Edible flowers are an easy finishing touch that can turn a standard salad into a work of art. Unfortunately, the high price of store-bought blooms may discourage home cooks from utilizing these beautiful embellishments. But here’s the secret: You can grow your own! FOK spoke with Cassie Winslow, recipe creator and author of Floral Provisions, to get her best advice on planting and using edible flowers.

“Beautiful flowers start with gorgeous soil,” Winslow advises. “Get a quality planting mix from your local garden center, because if you start with good soil, you’re more likely to get great-tasting flowers.”

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Winslow emphasizes the importance of working with blooms that are free from pesticides and other harsh chemicals. Sowing flowers from seeds is the easiest way to do that, since even organically grown starter plants are typically exposed to some level of pesticides.

Indoors or Out?

When deciding on which flowers to plant, Winslow says that your growing zone—that is, the climate you live in—can majorly impact the types of blossoms that will thrive. Before planting flowers outdoors, look up whether your desired plants are well suited to your area.

“Generally, lavender, chamomile, and rose geranium are easy to grow and aren’t very finicky,” Winslow says. “Borage, nasturtium, and blooms from your standard cooking herbs are also easy to grow.”

Tight on outdoor garden space? Edible flowers can still flourish inside. Apart from adding color to your kitchen, planting indoors can be a smart move for anyone living in a colder climate.

“Be sure to plant indoor flowers in a well-draining container and keep them in a sunny spot in your home,” Winslow recommends.

Tasting Notes

Before you start growing your own blooms, it’s a good idea to get familiar with their flavor profiles so you know which ones you’ll want to plant. Here’s a quick rundown of the tasting notes of some of the most common edible flowers:

  • Nasturtium: Slightly peppery and spicy
  • Pansy: Neutral taste
  • Lavender: Floral with a hint of rosemary
  • Rose: Mildly fruity and floral
  • Hibiscus: Tangy cranberry
  • Chamomile: Mild apple, honey, and hay
  • Dandelion: Tangy and honey-like
  • Marigold: Citrusy and peppery
  • Elderflower: Mildly fruity and sweet

How to Pick (and Prep) ’em

collage of edible flowers, including rose and pansies

Knowing when to harvest your petals is key to ensuring the most delicious results. The best time of day to pick outdoor flowers is in the morning before the sun gets high and sucks moisture out of the blooms. Because indoor flowers grow in a more controlled environment, you can harvest them any time of day. And whether you’re growing blooms inside or out, be sure to pick them frequently to encourage rapid growth so you always have fresh petals available to use in your cooking.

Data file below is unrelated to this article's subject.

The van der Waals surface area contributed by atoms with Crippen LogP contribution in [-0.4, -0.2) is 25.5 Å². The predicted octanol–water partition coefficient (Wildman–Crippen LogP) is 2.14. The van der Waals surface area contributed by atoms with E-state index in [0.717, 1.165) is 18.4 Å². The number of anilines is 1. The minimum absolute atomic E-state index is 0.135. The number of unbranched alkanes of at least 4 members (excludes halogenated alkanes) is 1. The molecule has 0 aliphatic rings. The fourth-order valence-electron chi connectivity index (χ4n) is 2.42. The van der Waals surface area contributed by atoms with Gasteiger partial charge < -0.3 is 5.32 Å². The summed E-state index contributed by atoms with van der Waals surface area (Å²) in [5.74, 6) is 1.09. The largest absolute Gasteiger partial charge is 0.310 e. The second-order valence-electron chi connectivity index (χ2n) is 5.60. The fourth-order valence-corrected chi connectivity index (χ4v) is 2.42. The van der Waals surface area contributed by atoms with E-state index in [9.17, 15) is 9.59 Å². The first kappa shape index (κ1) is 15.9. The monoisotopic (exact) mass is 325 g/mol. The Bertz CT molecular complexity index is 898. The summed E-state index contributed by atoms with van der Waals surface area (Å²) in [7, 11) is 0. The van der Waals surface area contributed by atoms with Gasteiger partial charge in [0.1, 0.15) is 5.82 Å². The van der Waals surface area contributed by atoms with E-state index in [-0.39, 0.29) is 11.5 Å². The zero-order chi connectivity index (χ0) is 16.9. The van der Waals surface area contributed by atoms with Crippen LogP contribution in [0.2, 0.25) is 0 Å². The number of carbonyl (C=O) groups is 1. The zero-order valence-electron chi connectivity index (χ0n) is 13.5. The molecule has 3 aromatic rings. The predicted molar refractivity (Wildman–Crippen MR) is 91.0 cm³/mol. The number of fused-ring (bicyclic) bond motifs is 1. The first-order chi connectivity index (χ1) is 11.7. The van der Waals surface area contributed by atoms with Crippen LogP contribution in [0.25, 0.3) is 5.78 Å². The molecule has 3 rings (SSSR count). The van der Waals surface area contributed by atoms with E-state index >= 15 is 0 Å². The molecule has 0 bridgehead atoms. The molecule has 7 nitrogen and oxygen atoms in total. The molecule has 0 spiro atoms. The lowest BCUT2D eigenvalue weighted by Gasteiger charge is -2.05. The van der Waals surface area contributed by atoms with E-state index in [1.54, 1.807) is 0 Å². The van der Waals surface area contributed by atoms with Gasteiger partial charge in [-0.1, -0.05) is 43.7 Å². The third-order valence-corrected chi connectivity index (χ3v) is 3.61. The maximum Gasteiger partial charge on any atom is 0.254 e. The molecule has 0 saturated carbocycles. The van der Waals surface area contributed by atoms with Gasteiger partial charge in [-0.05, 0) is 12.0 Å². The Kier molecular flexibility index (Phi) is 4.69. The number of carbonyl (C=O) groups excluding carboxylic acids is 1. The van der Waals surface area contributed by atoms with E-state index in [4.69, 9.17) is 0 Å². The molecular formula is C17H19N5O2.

Cleaning Edible Flowers

To clean sturdier flowers (such as roses or marigolds), a quick dunk in room temperature water will remove any dirt or small insects that might be hiding in the petals. Set them to dry on clean paper towels before incorporating them into your meals. For daintier blooms (such as pansies or nasturtium), gently wipe them with a damp cloth and store in the fridge. It’s best to harvest flowers right before use because their fragile structures don’t hold up well once picked, and refrigeration makes them susceptible to mold.

In addition to a standard rinse, be sure to remove pollen-heavy stamens and pistils to prevent allergies from flaring up as you eat. (This applies to flowers such as hibiscus, squash blossoms, honeysuckle, lilies, and nasturtiums.) It’s also important to remove any stems or green leaves at the base of the petals to protect against a bitter, vegetal flavor overpowering the tasty petals.

Stop and Eat the Roses: How to Incorporate Edible Flowers into Your Cooking

“Most of the time when cooking with edible flowers a little goes a long way,” Winslow advises. “Taste the flower before you use it so you know how strong the flavor is.”

The delicate flavors of edible flowers are showcased best when used as garnishes for cool, light meals or incorporated into baked goods. Use them in dishes that don’t contain heavy, hot, or saucy components that could wilt the petals and steal the spotlight from their subtle fragrance.

Here are some easy ideas to incorporate edible flowers into your cooking:

  • Add nasturtium, basil blossoms, or dandelions as a garnish to a green salad.
  • Decorate chilled gazpacho with chive blossoms or squash blossoms.
  • Top a cake with an assortment of fresh flowers such as roses, elderflowers, or marigolds.
  • Pack fresh pansies into spring rolls so their petals are visible through the rice paper wrappers.

Hiding in Plain Sight?

collage of herbs that have edible flowers, such as basil, chive, and arugula

If you have a garden, you may already have edible blossoms without realizing it! Most herb and veggie blossoms taste like a milder version of whatever plant they come from and are a great addition to sweet and savory dishes alike. Be sure to keep an eye out for the delicious blooms of these plants:

  • Chives
  • Basil
  • Zucchini/Squash
  • Arugula
  • Oregano
  • Rosemary
  • Sage

Growing edible flowers at home is a colorful and cost-efficient way to ensure you always have a gorgeous garnish to top off a delicious dish. A whole new world of culinary possibilities is at your fingertips once you know how to harness the power of petals—so get started!

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